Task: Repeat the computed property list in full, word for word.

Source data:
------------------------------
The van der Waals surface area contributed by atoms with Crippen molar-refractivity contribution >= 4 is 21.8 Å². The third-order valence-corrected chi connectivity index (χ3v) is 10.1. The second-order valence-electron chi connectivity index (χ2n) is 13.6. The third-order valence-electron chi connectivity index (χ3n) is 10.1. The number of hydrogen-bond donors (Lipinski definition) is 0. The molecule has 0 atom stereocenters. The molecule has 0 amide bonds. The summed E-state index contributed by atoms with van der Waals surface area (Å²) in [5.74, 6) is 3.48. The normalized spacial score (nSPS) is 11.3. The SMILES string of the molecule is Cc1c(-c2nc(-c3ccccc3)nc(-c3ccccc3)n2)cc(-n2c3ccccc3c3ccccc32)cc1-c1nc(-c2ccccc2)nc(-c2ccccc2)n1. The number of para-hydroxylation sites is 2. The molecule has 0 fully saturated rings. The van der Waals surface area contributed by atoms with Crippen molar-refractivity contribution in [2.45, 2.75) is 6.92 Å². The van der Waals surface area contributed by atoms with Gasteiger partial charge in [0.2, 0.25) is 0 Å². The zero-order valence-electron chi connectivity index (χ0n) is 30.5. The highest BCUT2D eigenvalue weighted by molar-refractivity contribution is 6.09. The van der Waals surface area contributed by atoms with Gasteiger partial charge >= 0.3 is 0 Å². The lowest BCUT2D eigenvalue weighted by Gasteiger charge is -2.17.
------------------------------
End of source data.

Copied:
The van der Waals surface area contributed by atoms with Crippen molar-refractivity contribution >= 4 is 21.8 Å². The third-order valence-corrected chi connectivity index (χ3v) is 10.1. The second-order valence-electron chi connectivity index (χ2n) is 13.6. The third-order valence-electron chi connectivity index (χ3n) is 10.1. The number of hydrogen-bond donors (Lipinski definition) is 0. The molecule has 0 atom stereocenters. The molecule has 0 amide bonds. The summed E-state index contributed by atoms with van der Waals surface area (Å²) in [5.74, 6) is 3.48. The normalized spacial score (nSPS) is 11.3. The SMILES string of the molecule is Cc1c(-c2nc(-c3ccccc3)nc(-c3ccccc3)n2)cc(-n2c3ccccc3c3ccccc32)cc1-c1nc(-c2ccccc2)nc(-c2ccccc2)n1. The number of para-hydroxylation sites is 2. The molecule has 0 fully saturated rings. The van der Waals surface area contributed by atoms with Crippen molar-refractivity contribution in [2.45, 2.75) is 6.92 Å². The van der Waals surface area contributed by atoms with Gasteiger partial charge in [0.2, 0.25) is 0 Å². The zero-order valence-electron chi connectivity index (χ0n) is 30.5. The highest BCUT2D eigenvalue weighted by molar-refractivity contribution is 6.09. The van der Waals surface area contributed by atoms with Gasteiger partial charge >= 0.3 is 0 Å². The lowest BCUT2D eigenvalue weighted by Gasteiger charge is -2.17.